In commodity markets, the influence of the trade association upon choice of law is profound. Learning costs or familiarity of either side will be inconsequential, since the preferences of individual lawyers or parties matter little. It follows the substantive suitability of the CISG as opposed to English law will usually have no bearing on choice of law in individual commodities transactions. However, its comparative substantive suitability is (or should be) relevant to the trade associations that design standard form contracts.

There is debate on the suitability of the CISG for commodities markets. Commodities trade has been singled out by some as a transaction for which the CISG is inappropriate, on the basis of substantive features such as good faith, the strict test for termination in fundamental breach, cure, price reduction, and method of damages calculation.[57] These are said to make the CISG less certain and precise than English law.[58]

The legal certainty offered by English law is held up as particularly suited to commodities transactions, including "hair trigger" availability of termination.[59] One such proffered feature is the 'perfect tender rule,' whereby the buyer can reject goods or documents that do not strictly conform.[60] Absent from English law is a general principle of good faith.[61] Although the harsh nature of easy termination allows buyers in falling markets to take opportunistic advantage of trivial non-conformities,[62] the strictness of the law is said to enable parties to quickly ascertain their position without legal advice.[63] To quote Macdonald in a different context, the argument is that for commodities, a "Toyota bright line" law can be more effective than a more nuanced legislative "Lamborghini."[64] Professor Bridge points to the "symbiotic" development of a century of English caselaw and the standard forms used in commodities markets, which grew side-by-side with the English sales law developed in those cases, the implication being that there is a seamless relationship between them, resulting in certainty.[65]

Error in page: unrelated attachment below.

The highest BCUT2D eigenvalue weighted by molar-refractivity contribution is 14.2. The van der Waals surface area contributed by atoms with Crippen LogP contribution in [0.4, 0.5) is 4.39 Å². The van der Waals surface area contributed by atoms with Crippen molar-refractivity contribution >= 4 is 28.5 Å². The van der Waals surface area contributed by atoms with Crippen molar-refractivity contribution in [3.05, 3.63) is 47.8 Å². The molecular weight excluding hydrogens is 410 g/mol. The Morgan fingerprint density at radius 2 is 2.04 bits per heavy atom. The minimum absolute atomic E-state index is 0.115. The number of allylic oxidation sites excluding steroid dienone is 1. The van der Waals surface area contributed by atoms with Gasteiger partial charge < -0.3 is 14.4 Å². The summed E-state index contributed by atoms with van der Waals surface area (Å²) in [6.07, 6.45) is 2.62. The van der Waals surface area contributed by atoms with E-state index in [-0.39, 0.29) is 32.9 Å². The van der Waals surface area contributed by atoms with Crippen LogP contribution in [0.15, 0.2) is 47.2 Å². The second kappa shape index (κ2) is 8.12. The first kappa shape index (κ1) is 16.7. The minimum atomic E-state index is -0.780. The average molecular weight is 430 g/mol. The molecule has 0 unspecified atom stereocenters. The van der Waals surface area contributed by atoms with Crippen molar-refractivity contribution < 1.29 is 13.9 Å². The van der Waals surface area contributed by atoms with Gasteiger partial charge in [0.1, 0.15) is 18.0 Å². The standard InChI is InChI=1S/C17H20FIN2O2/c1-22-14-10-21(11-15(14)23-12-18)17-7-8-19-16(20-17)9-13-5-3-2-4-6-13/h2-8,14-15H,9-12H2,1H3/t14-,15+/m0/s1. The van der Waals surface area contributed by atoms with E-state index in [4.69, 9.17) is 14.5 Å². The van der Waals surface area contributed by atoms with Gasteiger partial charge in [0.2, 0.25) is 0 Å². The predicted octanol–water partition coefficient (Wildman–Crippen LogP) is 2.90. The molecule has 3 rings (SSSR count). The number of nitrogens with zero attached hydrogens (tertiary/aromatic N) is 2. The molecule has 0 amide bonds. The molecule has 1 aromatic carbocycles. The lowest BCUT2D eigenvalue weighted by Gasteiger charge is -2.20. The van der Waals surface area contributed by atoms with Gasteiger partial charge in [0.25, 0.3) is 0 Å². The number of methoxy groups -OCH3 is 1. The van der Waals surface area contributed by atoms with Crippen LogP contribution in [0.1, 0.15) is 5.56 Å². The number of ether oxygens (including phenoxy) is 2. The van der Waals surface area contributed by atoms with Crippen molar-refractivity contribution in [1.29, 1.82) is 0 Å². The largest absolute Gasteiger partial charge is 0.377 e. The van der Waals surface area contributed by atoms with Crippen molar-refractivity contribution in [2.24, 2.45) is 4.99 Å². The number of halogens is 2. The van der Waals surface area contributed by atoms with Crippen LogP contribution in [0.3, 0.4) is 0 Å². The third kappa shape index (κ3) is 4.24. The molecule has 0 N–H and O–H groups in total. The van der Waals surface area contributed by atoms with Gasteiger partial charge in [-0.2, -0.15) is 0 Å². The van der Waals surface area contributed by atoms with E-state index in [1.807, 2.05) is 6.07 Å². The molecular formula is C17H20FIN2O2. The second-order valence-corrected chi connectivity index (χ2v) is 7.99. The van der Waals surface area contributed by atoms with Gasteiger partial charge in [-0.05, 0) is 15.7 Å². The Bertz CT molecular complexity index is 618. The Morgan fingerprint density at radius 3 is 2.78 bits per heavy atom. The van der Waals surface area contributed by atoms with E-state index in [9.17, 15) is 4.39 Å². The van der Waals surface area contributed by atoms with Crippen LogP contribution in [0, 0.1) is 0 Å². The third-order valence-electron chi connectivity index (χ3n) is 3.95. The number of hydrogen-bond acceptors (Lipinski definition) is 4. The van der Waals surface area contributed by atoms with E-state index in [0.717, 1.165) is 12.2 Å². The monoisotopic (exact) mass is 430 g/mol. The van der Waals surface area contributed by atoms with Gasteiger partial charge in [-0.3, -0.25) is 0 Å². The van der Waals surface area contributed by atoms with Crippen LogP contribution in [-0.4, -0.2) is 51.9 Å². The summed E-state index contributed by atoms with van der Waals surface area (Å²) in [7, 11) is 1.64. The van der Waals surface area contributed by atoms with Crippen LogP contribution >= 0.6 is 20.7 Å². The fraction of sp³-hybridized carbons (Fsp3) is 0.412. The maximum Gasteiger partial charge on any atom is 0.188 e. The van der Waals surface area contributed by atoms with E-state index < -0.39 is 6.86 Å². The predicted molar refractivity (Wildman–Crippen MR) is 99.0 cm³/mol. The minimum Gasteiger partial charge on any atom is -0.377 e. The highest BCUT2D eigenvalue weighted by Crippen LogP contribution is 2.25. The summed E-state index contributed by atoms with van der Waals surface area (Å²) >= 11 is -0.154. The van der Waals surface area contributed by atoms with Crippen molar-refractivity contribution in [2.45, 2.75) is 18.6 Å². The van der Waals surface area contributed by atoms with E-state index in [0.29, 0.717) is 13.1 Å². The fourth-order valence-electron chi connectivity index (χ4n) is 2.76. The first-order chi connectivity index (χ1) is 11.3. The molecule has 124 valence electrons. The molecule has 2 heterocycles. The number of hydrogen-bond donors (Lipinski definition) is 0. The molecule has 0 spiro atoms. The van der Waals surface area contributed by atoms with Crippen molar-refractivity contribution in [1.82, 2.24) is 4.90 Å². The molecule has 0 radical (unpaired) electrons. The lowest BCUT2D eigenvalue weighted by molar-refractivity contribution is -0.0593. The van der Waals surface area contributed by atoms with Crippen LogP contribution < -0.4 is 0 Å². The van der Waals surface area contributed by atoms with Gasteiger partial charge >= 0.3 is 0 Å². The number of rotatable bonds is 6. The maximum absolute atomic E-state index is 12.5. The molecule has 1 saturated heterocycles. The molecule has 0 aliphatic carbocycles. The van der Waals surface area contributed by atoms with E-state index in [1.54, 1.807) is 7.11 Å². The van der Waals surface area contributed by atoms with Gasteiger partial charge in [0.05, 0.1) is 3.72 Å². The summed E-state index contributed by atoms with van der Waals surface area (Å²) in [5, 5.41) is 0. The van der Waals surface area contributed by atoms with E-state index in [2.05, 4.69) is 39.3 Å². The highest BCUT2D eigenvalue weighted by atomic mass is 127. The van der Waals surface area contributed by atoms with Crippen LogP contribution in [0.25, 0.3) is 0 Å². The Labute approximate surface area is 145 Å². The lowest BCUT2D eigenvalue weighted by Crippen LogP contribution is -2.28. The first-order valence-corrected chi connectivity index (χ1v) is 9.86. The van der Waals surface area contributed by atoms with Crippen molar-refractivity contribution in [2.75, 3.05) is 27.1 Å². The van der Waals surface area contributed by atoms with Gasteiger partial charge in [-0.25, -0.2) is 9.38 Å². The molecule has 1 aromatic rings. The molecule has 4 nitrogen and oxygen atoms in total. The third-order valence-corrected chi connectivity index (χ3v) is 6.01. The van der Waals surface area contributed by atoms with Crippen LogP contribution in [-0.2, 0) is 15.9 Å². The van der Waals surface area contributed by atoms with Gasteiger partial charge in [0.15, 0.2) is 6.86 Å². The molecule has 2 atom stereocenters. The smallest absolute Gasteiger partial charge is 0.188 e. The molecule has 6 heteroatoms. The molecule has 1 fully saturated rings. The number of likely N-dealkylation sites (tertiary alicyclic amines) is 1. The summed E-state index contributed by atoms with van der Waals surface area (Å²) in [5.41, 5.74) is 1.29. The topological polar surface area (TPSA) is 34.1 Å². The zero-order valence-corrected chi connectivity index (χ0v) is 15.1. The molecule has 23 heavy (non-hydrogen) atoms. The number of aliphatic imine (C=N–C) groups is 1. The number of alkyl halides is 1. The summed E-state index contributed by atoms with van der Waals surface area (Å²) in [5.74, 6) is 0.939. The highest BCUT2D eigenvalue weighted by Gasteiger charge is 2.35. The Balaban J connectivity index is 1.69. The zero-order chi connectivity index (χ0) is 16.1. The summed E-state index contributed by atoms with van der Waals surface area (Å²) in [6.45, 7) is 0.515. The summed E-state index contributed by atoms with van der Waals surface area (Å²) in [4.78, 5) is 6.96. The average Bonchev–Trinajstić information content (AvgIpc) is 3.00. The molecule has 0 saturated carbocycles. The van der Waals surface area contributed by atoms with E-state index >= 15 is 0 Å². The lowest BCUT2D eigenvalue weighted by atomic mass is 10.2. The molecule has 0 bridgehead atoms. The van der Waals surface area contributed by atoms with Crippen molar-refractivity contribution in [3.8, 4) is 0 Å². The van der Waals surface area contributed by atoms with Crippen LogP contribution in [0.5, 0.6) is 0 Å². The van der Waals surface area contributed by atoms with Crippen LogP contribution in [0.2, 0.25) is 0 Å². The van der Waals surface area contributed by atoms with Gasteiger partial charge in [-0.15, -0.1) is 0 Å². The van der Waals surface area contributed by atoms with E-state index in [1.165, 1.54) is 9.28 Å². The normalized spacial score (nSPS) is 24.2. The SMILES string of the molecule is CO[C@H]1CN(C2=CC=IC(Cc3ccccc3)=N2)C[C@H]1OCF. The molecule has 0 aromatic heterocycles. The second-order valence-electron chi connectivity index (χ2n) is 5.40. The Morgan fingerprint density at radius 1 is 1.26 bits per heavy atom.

Others argue the CISG can easily accommodate commodity transactions. They contend its choice does not threaten legal certainty because the commercial context of commodities trade dictates,[66] even if not expressly agreed, that time and documentary performance is "always of the essence" so that delay or non-conforming documentary performance is necessarily fundamental, and termination is more readily available than for other transactions.[67] They assert the right to cure will not arise for commodities contracts because cure would normally cause the buyer unreasonable inconvenience,[68] such as inability to immediately on-sell obligations, a key characteristic of string transactions.[69] Thus the CISG would operate in a manner similar to the perfect tender rule for commodities.[70] It has been convincingly argued the tools for damages under the CISG are well suited to commodities.[71] Unlike English law, the CISG has provisions regarding delivery of documents as it was always envisaged that it would be capable of application to documentary sales.[72] The CISG has previously shown itself adaptable to widespread express terms.[73]